Investors have not decided on the up or down button to move oil prices, but the optimists and pessimists expect the price of a barrel will change, according to Bloomberg. According to the Agency, the total number of long and short positions speculators who buy futures and options on WTI, according to data on February 2, peaked in 2006, when the U.S. Commission on commodity futures trading (CFTC) began to keep statistics.
“The situation reflects the belief on both sides. We see a battle Royal between those who believe that the bottom has been reached, and those who believe that [oil] in reaching an agreement,” explained Bloomberg partner of new York hedge Fund Again Capital John Kilduff.
The number of short contracts for the week ending on 2 February 2016, according to the CFTC grew by 9.7%, coming close to the absolute maximum reached in January 2016. The number of long contracts, the owners of which are betting that oil prices will grow, also grew, but at a slower rate.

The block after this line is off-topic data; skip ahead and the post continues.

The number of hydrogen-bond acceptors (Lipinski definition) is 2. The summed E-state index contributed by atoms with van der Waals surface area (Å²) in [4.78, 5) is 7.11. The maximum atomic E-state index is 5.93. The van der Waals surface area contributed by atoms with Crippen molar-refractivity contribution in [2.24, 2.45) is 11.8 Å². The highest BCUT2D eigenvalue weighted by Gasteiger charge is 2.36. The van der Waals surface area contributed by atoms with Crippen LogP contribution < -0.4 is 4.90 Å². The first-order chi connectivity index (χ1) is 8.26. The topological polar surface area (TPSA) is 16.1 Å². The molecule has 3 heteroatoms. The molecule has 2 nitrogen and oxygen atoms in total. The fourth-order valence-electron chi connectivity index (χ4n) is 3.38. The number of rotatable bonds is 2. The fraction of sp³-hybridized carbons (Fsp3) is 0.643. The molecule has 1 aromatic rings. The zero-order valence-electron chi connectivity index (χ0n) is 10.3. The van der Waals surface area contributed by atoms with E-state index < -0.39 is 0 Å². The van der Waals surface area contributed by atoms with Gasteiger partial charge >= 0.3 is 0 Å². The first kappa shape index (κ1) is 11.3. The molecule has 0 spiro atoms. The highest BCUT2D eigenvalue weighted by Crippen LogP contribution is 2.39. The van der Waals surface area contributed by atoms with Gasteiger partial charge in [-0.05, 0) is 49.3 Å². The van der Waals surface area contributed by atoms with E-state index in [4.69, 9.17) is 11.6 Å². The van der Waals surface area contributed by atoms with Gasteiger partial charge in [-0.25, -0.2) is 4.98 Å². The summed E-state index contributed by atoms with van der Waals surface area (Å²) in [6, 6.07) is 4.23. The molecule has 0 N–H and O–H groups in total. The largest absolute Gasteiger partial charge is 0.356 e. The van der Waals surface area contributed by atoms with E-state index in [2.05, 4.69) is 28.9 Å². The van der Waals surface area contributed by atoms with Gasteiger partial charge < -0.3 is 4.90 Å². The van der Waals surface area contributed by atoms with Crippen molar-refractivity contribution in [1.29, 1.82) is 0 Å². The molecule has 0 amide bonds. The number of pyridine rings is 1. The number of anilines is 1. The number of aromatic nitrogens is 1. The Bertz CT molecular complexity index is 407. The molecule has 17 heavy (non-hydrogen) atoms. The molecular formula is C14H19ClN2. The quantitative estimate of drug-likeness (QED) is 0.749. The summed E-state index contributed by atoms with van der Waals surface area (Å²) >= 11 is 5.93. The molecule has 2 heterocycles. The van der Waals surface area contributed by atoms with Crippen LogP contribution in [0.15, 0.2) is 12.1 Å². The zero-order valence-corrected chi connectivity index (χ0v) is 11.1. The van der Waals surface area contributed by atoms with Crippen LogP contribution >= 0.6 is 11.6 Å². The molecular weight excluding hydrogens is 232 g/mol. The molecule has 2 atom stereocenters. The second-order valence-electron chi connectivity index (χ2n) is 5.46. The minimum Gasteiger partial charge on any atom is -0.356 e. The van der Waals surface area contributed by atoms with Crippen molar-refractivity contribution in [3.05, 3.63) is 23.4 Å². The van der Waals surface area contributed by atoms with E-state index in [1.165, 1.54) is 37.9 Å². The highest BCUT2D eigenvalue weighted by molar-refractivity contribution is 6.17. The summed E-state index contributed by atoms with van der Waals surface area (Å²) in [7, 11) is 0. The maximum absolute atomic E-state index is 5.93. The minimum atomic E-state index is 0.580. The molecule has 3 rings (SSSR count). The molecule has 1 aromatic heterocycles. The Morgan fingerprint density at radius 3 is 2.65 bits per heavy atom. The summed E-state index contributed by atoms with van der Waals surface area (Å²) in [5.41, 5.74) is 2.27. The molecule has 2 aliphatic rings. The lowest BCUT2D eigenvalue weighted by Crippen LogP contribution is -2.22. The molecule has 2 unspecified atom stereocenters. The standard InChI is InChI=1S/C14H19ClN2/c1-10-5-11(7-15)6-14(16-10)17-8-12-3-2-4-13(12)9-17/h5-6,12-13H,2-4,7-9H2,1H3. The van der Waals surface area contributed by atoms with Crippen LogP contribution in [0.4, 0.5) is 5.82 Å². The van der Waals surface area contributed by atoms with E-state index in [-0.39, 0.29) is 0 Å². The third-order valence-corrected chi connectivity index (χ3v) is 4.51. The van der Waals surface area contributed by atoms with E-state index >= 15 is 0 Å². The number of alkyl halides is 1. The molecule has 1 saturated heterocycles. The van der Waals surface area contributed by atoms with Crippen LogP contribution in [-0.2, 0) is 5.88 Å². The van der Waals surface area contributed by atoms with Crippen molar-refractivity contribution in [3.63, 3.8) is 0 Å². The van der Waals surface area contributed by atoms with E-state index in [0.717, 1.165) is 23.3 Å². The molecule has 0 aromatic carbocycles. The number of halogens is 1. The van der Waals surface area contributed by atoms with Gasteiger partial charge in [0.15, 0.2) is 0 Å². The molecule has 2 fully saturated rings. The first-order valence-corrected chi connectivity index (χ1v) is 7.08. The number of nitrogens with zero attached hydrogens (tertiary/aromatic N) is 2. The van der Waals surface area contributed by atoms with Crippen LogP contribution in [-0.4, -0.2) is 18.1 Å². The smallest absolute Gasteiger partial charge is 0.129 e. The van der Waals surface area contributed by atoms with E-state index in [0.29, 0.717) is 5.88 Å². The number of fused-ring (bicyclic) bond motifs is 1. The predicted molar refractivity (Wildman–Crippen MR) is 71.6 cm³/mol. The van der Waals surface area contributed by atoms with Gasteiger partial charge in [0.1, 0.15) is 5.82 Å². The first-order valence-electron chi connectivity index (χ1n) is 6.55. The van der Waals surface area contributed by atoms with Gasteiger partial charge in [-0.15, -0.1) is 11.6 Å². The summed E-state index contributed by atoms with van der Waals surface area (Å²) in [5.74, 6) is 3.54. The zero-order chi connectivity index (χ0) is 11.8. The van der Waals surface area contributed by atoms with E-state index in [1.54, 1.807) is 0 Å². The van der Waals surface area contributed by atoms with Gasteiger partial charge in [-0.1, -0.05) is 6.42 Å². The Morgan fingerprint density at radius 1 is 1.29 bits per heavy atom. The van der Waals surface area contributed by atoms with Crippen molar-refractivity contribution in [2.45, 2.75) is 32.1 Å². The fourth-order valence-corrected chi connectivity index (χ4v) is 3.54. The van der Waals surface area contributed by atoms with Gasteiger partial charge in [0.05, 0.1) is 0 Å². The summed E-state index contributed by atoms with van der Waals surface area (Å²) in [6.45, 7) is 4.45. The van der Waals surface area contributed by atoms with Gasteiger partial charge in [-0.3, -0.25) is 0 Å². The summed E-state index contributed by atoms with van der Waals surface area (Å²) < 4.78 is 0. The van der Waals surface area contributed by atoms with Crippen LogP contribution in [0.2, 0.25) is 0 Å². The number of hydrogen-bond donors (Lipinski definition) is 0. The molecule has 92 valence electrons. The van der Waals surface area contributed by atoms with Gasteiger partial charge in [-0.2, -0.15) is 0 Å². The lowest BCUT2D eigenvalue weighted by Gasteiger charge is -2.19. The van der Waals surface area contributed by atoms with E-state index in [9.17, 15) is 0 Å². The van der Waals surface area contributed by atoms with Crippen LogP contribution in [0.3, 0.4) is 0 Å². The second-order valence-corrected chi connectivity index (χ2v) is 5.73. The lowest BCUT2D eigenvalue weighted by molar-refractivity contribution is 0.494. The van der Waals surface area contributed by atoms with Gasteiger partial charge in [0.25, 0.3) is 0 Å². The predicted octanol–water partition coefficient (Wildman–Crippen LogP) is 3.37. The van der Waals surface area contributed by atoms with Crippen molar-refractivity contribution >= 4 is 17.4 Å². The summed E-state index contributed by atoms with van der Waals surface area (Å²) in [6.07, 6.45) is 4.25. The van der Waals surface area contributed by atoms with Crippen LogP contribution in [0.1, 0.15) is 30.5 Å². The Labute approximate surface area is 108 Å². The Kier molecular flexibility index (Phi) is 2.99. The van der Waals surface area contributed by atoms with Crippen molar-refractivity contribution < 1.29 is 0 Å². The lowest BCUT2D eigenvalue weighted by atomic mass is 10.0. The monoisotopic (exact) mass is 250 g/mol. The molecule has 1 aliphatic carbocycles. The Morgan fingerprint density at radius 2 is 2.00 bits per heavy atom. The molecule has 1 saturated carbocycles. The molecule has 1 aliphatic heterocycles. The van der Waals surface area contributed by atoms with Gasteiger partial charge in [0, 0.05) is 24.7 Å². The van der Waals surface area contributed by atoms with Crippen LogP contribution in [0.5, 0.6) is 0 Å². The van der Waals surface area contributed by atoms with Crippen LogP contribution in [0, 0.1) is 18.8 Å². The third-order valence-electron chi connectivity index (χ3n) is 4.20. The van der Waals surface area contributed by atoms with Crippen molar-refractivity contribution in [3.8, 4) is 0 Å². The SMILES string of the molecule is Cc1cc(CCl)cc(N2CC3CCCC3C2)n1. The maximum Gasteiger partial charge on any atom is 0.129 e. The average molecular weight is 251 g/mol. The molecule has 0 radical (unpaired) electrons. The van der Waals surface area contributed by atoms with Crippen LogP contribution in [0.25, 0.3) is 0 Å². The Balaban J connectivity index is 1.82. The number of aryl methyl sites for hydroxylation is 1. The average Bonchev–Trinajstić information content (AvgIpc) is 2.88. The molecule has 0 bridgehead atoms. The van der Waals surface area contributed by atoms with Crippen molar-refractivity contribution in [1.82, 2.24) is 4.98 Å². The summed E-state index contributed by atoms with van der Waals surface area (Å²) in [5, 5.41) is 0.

“It’s a difference of opinion about where the market will move. Ultimately, the shorts still win,” — said the energy market analyst new York company Citi Futures Perspective Tim Evans.
Speaking about the reasons for the dominance on the oil market “bears”, Evans recalled the growth of crude oil reserves in the United States. According to the energy information Administration US (EIA), to 29 January 2016 its volume has exceeded 500 million barrels, exceeding analysts ‘ forecasts and reaching a maximum in 1930.
“Any commodity market where stocks are at their highest level in 85 years, will be bearish,” said Evans.
During today’s trading on the stock exchange ICE cost of a barrel of WTI ranged between $30 and $32, the barrel Brent — between $33 and $35. The prices for both brands of oil show weak growth.
Previously one of the largest investment banks Morgan Stanley has lowered its forecast for oil prices. According to the experts, contrary to earlier forecasts, world oil prices in the second half of 2016 will not grow and may even fall further. If that was previously provided for the forecast increase in the average cost of a barrel of Brent in the October—December 2016 to $59, now experts are expecting no growth, and falling to $29.